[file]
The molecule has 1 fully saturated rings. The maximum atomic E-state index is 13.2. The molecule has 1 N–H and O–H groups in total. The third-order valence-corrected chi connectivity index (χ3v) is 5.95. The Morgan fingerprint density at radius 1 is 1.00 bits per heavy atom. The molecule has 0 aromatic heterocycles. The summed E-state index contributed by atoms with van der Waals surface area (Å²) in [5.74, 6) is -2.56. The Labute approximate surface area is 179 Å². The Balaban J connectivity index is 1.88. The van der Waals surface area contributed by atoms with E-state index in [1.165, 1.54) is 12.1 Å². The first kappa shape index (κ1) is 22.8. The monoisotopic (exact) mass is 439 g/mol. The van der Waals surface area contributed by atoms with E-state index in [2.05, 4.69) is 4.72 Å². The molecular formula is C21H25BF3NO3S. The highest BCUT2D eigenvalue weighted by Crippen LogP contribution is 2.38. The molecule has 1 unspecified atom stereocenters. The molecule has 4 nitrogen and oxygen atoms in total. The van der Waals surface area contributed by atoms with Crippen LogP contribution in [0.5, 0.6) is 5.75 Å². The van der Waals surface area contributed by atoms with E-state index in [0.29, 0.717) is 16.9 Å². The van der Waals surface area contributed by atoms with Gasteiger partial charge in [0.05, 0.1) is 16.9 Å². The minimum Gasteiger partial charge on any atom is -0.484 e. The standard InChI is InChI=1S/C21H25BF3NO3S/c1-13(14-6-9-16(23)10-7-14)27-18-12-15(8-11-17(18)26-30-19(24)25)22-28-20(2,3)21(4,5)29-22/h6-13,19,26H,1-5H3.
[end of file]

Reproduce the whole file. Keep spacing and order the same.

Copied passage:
The molecule has 1 fully saturated rings. The maximum atomic E-state index is 13.2. The molecule has 1 N–H and O–H groups in total. The third-order valence-corrected chi connectivity index (χ3v) is 5.95. The Morgan fingerprint density at radius 1 is 1.00 bits per heavy atom. The molecule has 0 aromatic heterocycles. The summed E-state index contributed by atoms with van der Waals surface area (Å²) in [5.74, 6) is -2.56. The Labute approximate surface area is 179 Å². The Balaban J connectivity index is 1.88. The van der Waals surface area contributed by atoms with E-state index in [1.165, 1.54) is 12.1 Å². The first kappa shape index (κ1) is 22.8. The monoisotopic (exact) mass is 439 g/mol. The van der Waals surface area contributed by atoms with E-state index in [2.05, 4.69) is 4.72 Å². The molecular formula is C21H25BF3NO3S. The highest BCUT2D eigenvalue weighted by Crippen LogP contribution is 2.38. The molecule has 1 unspecified atom stereocenters. The molecule has 4 nitrogen and oxygen atoms in total. The van der Waals surface area contributed by atoms with Crippen LogP contribution in [0.5, 0.6) is 5.75 Å². The van der Waals surface area contributed by atoms with E-state index in [0.29, 0.717) is 16.9 Å². The van der Waals surface area contributed by atoms with Gasteiger partial charge in [0.05, 0.1) is 16.9 Å². The minimum Gasteiger partial charge on any atom is -0.484 e. The standard InChI is InChI=1S/C21H25BF3NO3S/c1-13(14-6-9-16(23)10-7-14)27-18-12-15(8-11-17(18)26-30-19(24)25)22-28-20(2,3)21(4,5)29-22/h6-13,19,26H,1-5H3.